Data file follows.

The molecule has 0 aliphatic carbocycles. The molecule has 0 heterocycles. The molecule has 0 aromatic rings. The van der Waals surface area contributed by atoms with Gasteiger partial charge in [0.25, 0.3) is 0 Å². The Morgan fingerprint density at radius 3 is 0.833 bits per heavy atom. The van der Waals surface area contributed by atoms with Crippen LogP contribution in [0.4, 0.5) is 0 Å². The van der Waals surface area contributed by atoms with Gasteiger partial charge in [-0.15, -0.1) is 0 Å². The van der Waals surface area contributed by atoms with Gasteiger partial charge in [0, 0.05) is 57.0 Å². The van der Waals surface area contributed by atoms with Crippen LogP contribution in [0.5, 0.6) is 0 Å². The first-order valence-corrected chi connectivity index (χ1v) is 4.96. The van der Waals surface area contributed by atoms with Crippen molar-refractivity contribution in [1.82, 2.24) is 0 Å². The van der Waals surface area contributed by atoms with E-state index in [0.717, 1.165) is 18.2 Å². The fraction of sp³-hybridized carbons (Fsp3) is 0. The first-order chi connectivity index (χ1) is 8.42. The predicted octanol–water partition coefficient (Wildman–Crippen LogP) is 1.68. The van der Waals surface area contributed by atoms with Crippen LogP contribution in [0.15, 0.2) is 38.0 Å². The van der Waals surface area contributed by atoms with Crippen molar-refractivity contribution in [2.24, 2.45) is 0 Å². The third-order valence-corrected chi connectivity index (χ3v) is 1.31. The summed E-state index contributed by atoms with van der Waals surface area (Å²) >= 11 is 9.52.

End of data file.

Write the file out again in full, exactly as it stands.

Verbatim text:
The molecule has 0 aliphatic carbocycles. The molecule has 0 heterocycles. The molecule has 0 aromatic rings. The van der Waals surface area contributed by atoms with Gasteiger partial charge in [0.25, 0.3) is 0 Å². The Morgan fingerprint density at radius 3 is 0.833 bits per heavy atom. The van der Waals surface area contributed by atoms with Crippen LogP contribution in [0.4, 0.5) is 0 Å². The van der Waals surface area contributed by atoms with Gasteiger partial charge in [-0.15, -0.1) is 0 Å². The van der Waals surface area contributed by atoms with Gasteiger partial charge in [0, 0.05) is 57.0 Å². The van der Waals surface area contributed by atoms with Crippen LogP contribution in [0.5, 0.6) is 0 Å². The first-order valence-corrected chi connectivity index (χ1v) is 4.96. The van der Waals surface area contributed by atoms with Crippen molar-refractivity contribution in [1.82, 2.24) is 0 Å². The van der Waals surface area contributed by atoms with E-state index in [0.717, 1.165) is 18.2 Å². The fraction of sp³-hybridized carbons (Fsp3) is 0. The first-order chi connectivity index (χ1) is 8.42. The predicted octanol–water partition coefficient (Wildman–Crippen LogP) is 1.68. The van der Waals surface area contributed by atoms with Crippen LogP contribution in [0.15, 0.2) is 38.0 Å². The van der Waals surface area contributed by atoms with Crippen molar-refractivity contribution in [2.24, 2.45) is 0 Å². The third-order valence-corrected chi connectivity index (χ3v) is 1.31. The summed E-state index contributed by atoms with van der Waals surface area (Å²) >= 11 is 9.52.